Thank you for your honesty and bravo for your courage!

Emily
Emily
10 months ago

I really relate to your original post and update. People will probably judge me as well, but as someone who has dealt with debilitating depression and anxiety and received intensive treatment for it, the “high” from buying is definitely real.
In addition to having experience with my own mental health, I also work in the field. With true depression, the anhedonia and lack of serotonin and dopamine is so real, that anything you can do to feel a bit “better” is addicting. Some people turn to alcohol, drugs, food, sex, and spending, it doesn’t matter as long as you get that dopamine rush. When everything feels flat and horrible, that “activity” is the only thing that brings you joy. I too turned to shopping when I was depressed, and then of course had a lot of shame around it.
It’s hard to admit and I’m impressed that you are working your way through it. You were doing the best you could at that time and coping how you knew (even if it wasn’t a healthy coping skill). Now you’re looking back and developing much better coping skills and I applaud you for it.
People can judge you all you want, but they haven’t been in your shoes and everyone makes mistakes.
I guarantee you these people have also made shitty financial decisions at one point in their life, it’s part of being human! Some of my friends buy lattes every day (which people loveeee to say is a ‘shitty’ financial decision), but I’m not better than them just because I don’t and I choose to spend that $1000 on a purse. Or my friends with expensive gym memberships (also not a ‘necessity’ technically) when I’d rather run or work out at home for free, I’m going to spend my money on a purse. I’m not better than them, and a lot of people who read this site need to recognize and remember that.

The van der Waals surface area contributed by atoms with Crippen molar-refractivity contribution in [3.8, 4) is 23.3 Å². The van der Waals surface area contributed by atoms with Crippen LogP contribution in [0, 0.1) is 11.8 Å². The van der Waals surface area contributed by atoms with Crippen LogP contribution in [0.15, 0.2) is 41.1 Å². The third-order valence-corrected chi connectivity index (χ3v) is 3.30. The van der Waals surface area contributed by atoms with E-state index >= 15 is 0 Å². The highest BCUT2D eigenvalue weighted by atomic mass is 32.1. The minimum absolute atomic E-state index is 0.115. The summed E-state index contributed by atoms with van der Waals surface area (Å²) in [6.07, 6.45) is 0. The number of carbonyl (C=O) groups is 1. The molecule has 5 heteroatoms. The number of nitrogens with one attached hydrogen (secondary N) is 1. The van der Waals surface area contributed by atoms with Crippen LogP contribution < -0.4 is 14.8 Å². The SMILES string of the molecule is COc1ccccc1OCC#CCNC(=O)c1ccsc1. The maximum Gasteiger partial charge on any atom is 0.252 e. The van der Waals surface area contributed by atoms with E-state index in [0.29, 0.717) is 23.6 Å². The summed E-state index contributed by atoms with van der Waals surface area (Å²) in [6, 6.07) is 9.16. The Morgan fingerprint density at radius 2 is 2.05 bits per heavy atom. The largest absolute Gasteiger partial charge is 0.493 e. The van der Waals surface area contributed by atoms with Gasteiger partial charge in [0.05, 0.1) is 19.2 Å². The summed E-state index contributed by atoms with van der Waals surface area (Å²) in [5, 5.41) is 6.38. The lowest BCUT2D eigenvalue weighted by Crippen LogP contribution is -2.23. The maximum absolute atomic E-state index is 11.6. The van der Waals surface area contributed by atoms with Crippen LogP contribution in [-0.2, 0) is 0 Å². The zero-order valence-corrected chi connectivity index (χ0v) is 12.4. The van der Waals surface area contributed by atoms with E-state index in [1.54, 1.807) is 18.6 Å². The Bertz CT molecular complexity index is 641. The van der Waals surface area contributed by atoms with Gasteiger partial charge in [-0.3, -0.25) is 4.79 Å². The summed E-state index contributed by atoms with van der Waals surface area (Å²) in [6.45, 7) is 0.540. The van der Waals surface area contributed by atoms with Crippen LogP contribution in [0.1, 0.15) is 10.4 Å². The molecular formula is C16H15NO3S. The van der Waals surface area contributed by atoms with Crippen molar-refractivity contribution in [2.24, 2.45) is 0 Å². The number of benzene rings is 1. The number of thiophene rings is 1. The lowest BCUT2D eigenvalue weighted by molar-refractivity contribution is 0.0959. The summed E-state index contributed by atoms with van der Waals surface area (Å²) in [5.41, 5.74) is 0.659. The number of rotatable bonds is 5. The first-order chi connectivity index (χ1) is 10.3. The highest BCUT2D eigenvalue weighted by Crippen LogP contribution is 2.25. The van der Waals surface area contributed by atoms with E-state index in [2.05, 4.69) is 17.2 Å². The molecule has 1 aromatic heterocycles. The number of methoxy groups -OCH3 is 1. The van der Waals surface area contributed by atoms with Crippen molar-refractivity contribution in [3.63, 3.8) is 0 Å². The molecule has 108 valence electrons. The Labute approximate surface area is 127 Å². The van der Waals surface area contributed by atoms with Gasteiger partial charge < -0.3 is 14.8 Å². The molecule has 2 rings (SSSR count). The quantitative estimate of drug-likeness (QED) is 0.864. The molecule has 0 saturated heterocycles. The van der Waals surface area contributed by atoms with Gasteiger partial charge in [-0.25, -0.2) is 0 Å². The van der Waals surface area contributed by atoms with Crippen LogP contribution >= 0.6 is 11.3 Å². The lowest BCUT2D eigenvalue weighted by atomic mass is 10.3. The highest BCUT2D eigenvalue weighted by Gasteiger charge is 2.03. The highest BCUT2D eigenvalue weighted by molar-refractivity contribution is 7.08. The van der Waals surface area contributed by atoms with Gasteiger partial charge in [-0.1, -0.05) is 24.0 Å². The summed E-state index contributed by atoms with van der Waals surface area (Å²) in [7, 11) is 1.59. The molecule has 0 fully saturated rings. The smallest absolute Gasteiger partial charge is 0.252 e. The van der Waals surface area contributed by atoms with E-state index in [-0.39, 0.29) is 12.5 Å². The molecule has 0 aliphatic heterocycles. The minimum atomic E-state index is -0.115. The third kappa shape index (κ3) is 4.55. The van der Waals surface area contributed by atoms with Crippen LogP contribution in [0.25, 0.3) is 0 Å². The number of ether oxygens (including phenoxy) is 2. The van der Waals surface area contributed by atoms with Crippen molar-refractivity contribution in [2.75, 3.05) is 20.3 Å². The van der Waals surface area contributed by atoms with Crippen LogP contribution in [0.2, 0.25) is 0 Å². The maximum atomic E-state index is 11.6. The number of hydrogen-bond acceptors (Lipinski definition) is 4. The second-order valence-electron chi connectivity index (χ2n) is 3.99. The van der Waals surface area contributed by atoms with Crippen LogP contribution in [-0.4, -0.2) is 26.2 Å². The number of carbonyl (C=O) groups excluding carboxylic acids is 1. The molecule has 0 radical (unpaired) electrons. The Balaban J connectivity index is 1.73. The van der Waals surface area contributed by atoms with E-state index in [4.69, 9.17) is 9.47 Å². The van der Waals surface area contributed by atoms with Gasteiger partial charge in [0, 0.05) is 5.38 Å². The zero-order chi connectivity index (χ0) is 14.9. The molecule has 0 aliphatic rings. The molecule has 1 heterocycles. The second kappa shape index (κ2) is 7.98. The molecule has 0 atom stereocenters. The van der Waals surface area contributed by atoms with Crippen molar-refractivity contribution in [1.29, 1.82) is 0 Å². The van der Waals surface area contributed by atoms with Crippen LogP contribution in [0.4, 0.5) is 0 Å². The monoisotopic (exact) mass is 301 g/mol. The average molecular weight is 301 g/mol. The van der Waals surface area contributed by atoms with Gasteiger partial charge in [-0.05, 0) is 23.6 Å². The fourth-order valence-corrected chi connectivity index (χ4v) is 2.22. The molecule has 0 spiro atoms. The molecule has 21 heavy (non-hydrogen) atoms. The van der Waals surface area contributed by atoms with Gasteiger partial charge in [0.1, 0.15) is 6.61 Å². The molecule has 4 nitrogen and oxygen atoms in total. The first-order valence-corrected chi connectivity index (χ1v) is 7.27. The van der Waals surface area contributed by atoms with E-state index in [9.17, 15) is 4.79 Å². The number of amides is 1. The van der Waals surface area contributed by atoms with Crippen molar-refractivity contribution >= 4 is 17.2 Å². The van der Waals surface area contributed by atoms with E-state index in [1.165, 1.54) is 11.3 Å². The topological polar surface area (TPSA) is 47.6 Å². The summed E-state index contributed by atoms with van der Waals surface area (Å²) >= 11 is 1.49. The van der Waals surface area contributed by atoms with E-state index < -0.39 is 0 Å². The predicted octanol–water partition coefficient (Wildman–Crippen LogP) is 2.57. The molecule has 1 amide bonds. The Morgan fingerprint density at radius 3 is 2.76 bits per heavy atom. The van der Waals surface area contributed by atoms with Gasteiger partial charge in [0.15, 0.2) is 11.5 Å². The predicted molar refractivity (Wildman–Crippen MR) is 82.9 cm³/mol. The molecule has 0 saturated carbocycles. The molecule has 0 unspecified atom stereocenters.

Janaki Subramanyam
Janaki Subramanyam
10 months ago

Wow, congratulations & thank you for sharing your thoughts.

Sabrina
Sabrina
11 months ago

This is a reminder that unless your household income is >500,000 USD a year, you have no business buying luxury goods. Whichever way you swing it, it isn’t financially a good decision. You may be a doctor making 100-300k a year and a $3000 bag may seem like something you can afford, but ignore the temptation. All you’re doing is setting yourself up for heartache because the more you have, the further the greed and addiction develops. A chanel bag may make you appear rich to weak status obsessed people but a healthy body and mind is the greatest wealth you can have.

Emily
Emily
10 months ago
Reply to  Sabrina

lol why are you on a purse forum if you don’t believe the vast majority of the population doesn’t “deserve” luxury goods? That’s also such a ridiculous judgment, What if your income is less but you don’t have any children? My friends spend thousands of dollars on their children, but I’m perfectly happy with my cats, never want kids, and would definitely rather spend it on beautiful luxury goods that I use almost every day!

HeatherTweedy
HeatherTweedy
10 months ago
Reply to  Emily

Seriously. The comment above sounds like someone who resents when a person who isn’t her version of “rich” buys the bags she likes because then these status symbols mean less. In turn that makes her own status seeking behavior worth less.

If the money is discretionary, it doesn’t matter what you choose to spend it on. We’re here because we love fashion and designer bags and this is what we choose to spend out money on.

Also, not everyone gets into some weird greed cycle when it comes to beautiful bags. The concern about an addiction developing sounds like projection more than anything else.